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Them dang-blasted Christians are at the root of our economic woes

I kid you not:

atlantic_2009-12.jpg
Let the confusion end: The Atlantic has hit the news stands with a breaking revelation: It's the Christians! To wit: Did Christianity Cause the Crash?
... recently, critics have begun to argue that the prosperity gospel, echoed in churches across the country, might have played a part in the economic collapse. In 2008, in the online magazine Religion Dispatches, Jonathan Walton, a professor of religious studies at the University of California at Riverside, warned:

Narratives of how "God blessed me with my first house despite my credit" were common ... Sermons declaring "It's your season of overflow" supplanted messages of economic sobriety and disinterested sacrifice. Yet as folks were testifying about "what God can do," little attention was paid to a predatory subprime-mortgage industry, relaxed credit standards, or the dangers of using one's home equity as an ATM.

In 2004, Walton was researching a book about black televangelists. "I would hear consistent testimonies about how 'once I was renting and now God let me own my own home,' or 'I was afraid of the loan officer, but God directed him to ignore my bad credit and blessed me with my first home,'" he says. "This trope was so common in these churches that I just became immune to it. Only later did I connect it to this disaster."

Whew! That was easy! Who knew? But is it really that simple? What are the facts on which this startling conclusion is based?

...Kate Bowler found that most new prosperity-gospel churches were built along the Sun Belt, particularly in California, Florida, and Arizona--all areas that were hard-hit by the mortgage crisis.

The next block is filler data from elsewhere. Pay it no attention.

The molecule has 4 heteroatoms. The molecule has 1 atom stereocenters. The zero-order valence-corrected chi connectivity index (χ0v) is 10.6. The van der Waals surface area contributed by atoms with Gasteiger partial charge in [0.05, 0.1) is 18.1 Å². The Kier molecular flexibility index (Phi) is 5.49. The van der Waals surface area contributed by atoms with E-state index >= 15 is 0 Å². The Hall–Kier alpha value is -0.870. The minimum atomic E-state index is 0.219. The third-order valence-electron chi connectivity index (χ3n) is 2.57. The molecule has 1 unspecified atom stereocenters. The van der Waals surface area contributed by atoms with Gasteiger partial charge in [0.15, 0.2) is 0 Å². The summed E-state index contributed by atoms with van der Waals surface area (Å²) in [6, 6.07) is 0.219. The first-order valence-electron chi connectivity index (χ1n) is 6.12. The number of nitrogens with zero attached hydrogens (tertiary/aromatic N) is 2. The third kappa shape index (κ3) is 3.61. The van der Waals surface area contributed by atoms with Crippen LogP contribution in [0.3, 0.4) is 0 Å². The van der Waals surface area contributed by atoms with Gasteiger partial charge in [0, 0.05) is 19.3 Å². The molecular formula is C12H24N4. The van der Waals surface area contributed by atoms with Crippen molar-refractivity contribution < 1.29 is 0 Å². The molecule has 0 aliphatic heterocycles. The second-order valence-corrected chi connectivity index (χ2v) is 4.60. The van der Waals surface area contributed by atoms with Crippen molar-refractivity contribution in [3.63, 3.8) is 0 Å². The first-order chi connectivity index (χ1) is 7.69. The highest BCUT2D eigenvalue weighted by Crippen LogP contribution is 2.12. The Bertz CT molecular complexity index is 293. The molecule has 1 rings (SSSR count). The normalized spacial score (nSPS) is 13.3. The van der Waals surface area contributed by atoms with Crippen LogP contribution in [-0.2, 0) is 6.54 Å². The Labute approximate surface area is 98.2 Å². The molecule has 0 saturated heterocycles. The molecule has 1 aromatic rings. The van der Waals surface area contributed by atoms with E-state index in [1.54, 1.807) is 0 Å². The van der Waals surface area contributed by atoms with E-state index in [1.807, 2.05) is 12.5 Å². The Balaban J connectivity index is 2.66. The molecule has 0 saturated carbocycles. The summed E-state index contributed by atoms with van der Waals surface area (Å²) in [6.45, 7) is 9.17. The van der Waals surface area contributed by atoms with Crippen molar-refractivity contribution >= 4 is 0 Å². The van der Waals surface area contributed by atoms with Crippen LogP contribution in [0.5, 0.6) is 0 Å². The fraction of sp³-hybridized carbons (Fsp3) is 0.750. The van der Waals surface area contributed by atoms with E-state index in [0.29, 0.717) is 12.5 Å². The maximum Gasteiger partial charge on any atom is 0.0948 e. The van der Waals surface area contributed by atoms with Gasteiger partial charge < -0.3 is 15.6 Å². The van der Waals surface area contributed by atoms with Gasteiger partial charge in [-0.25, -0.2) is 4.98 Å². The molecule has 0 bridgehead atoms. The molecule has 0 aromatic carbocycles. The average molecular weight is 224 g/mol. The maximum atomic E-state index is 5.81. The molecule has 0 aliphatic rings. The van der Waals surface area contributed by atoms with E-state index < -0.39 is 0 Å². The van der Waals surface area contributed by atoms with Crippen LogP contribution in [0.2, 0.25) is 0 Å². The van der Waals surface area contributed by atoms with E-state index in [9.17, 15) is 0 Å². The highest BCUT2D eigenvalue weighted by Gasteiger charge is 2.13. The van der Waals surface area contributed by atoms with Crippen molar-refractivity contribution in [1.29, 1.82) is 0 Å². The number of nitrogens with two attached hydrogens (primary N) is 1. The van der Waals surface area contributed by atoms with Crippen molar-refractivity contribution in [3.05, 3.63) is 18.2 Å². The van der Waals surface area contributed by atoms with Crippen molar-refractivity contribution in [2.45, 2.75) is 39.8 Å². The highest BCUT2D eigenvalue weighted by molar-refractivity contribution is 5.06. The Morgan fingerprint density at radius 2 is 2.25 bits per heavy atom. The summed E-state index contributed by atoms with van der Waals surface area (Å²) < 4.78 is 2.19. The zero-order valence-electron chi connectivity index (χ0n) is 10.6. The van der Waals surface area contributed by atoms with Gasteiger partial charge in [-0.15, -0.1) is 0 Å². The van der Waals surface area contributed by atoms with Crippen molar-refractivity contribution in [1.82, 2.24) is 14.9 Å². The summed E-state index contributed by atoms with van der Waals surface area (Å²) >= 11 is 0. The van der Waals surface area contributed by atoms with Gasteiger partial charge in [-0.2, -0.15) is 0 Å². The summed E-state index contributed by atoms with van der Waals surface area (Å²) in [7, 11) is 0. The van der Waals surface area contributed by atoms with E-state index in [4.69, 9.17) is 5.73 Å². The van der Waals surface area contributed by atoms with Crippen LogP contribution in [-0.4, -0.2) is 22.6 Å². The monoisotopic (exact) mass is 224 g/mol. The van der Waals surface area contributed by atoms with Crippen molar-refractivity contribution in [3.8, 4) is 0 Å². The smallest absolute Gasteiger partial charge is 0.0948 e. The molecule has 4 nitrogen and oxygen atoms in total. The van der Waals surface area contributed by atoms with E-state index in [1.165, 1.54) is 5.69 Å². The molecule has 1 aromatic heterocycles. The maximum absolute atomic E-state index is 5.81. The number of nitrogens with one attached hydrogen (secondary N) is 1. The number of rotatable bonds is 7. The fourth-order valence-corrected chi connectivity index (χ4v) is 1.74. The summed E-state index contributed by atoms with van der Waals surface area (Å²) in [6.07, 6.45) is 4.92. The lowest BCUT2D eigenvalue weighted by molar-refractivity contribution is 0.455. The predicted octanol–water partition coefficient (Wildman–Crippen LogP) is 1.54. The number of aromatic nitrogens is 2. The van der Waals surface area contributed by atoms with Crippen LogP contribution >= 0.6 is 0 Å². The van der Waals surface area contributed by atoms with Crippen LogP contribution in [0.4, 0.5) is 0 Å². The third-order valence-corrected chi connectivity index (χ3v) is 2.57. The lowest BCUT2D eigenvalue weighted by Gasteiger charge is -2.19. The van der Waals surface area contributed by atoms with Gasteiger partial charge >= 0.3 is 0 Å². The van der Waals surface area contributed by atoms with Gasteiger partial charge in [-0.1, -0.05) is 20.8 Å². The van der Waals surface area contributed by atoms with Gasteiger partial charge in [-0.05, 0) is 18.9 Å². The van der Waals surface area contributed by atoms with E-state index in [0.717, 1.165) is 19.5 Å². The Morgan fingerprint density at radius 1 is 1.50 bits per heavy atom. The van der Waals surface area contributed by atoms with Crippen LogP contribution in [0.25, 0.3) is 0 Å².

Makes sense: these were rapidly growing areas of the country; with rapid growth and cheap credit, lots of homes were getting sold. And lots of new churches and churchgoers would be expected. So, these Sun Belt areas grew quickly, had a lot of new churches (some of which were the "prosperity" variety) and ended up with a lot of foreclosures. But surely there has to be more evidence than that...

Nationally, the prosperity gospel has spread exponentially among African American and Latino congregations. This is also the other distinct pattern of foreclosures. "Hyper-segregated" urban communities were the worst off, says Halperin. Reliable data on foreclosures by race are not publicly available, but mortgages are tracked by both race and loan type, and subprime loans have tended to correspond to foreclosures. During the boom, roughly 40 percent of all loans going to Latinos nationwide were subprime loans; Latinos and African Americans were 28 percent and 37 percent more likely, respectively, to receive a higher-rate subprime loan than whites.

So, a lot of foreclosures occurred in the Hispanic and black communities -- and the prosperity gospel was increasingly popular among these groups as well. Pretty damning, I'd have to say. Pretty much nails it down, don't ya think?

Or not.